Now let me tell you how I know there currently is, and has been in past decades, not a shortage of pilots, but a huge OVERSUPPLY of pilots. I know because I understand supply and demand. Let me explain….
If you look at the "Professional Pilot Salaries" section of this site, you'll see that wages for pilots throughout the industry, except at the tip of the pyramid, are extremely low. They're especially low considering the expense (i.e. risk) the typical pilot has to incur in order to become a professional pilot. If there ever was a pilot shortage, wouldn't salaries be trending up and not down, as they have been in the past decade? If there ever was a pilot shortage, do you think flight instructors would still be earning poverty wages and regional airline First Officers would qualify for food stamps at $20,000/year, even during good economic times? What other job do you know of that requires a 4 year degree, tens of thousands of dollars of additional training, and only pays $10,000 to $30,000 per year in the first several years of one's career? How does "the man" (he-he) get away with paying such a low wage to pilots, especially new pilots?
Because he can! Because he knows that if you don't accept that $20,000/year regional airline job, there are 10 other guys behind you that will. That reeks of an oversupply of pilots in this industry. Between this poor economy, the thousands of highly qualified pilots on furlough, the recent change in retirement age from 60 to 65, and the thousands of new pilots the flight training industry continues to pump out each year with no jobs to go to, unfortunately the huge pilot oversupply problem is not going to change soon. In fact, in my opinion, it is getting worse!
If you are considering entering the professional pilot career, you need to understand that the laws of supply and demand are not in your (our!) favor at all, and won't be for the next several years- if ever! If flight training schools all across the country stopped producing professional pilots tomorrow, we'd still have plenty of pilots for years to come. If someone ever tries to tell you that a big pilot shortage is just around the corner, run away.
Also understand that if the regional airline industry in the future were to have difficulty hiring entry-level first officers, whether for a few months or a year or longer, that difficulty does not necessarily constitute a "pilot shortage." What you would be seeing in that case is a lack of willingness of qualified pilots to accept a job that consists of very low wages and a poor quality of life. It's very possible that in the future, whether tomorrow or next year when the age 65 retirements start at the airlines, that the regionals with the worst reputations in the profession will have difficulty filling classes. Again, that's not because there is suddenly a shortage of pilots. It's because there are many qualified pilots, sitting in the military or working a non-aviation job that will not want to give up their current pay, benefits, and quality of life for a regional airline that offers none of those things. Keep that in mind if there happens to be an upturn in the airline business and regional airlines start complaining that they can't hire enough pilots. When the regional airlines are forced, kicking and screaming, to raise entry-level first officer wages to a respectable level, and/or when the major airlines have difficulty hiring pilots, then you'll know a pilot shortage is at hand! Until then, the pilot shortage myth is just that- an 'oft repeated fable.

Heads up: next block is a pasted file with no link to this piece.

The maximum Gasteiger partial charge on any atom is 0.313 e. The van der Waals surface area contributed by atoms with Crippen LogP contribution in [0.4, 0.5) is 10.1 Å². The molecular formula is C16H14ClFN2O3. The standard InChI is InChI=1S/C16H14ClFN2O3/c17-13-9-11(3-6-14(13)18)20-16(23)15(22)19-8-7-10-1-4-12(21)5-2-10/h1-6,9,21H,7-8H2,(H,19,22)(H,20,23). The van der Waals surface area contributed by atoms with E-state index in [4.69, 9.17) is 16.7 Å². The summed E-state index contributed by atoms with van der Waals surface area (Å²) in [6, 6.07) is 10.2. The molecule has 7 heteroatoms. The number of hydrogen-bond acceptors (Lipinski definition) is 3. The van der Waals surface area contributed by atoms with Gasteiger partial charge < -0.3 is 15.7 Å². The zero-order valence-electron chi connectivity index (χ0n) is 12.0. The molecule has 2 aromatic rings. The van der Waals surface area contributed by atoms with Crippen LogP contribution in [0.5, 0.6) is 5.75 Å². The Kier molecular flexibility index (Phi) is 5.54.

Click HERE to view the blog article in its entirety and see if the viewpoints expressed can aid you in sorting out the details of the “Pilot Shortage.”
In closing I have a few articles that may be of value to you but before we go there let’s talk about foreign Pilot training. The US has long been the destination for many airline cadets from foreign countries. To train here in the US is cheaper and the number of schools that cater to these students is substantial. Consider the following advertisement:
Due to high demand from cost conscious British and European Pilots, many American flight schools have developed Foreign License Training Programs for Foreign Students. One of the most popular foreign licenses offered by American Schools is the European JAA License. Here many European pilots come over to the US to build flight time at a huge discount compared to Europe, and can actually do entire JAA Training and Licenses like the JAA PPL, JAA CPL, JAA IMC & night ratings, and JAA ATPL Exam Prep. With the advantage of many guaranteed good flying days alongside such lower rental costs, it is hard to beat the USA for pilots in training and those needing flight hours and experience!
Now, consider the following headline from the LA Times. This is an article that appeared in 1993, which is a little dated, but remember that if there is an economic recovery that produces a large demand for pilots then what portion of these will come from the training programs run by foreign airlines?
Foreign Airlines Solve Their Pilot Shortage with Schools in the U.S.: Aviation: JAL trains students in California's wine country, All Nippon in Bakersfield. Air France, Lufthansa, Iberia, Swiss Air, China Air and Gulf Air all send their pilots to America to learn to fly.
Now, let’s look at a couple of links that you will find interesting:
I hope that you and yours have a good Friday, a good weekend, and you can enjoy the best that life has to offer. Until next week, take care and be safe.
June 22, 2012
P.S. A very serious subject, again, this week so click HERE for a quick diversion.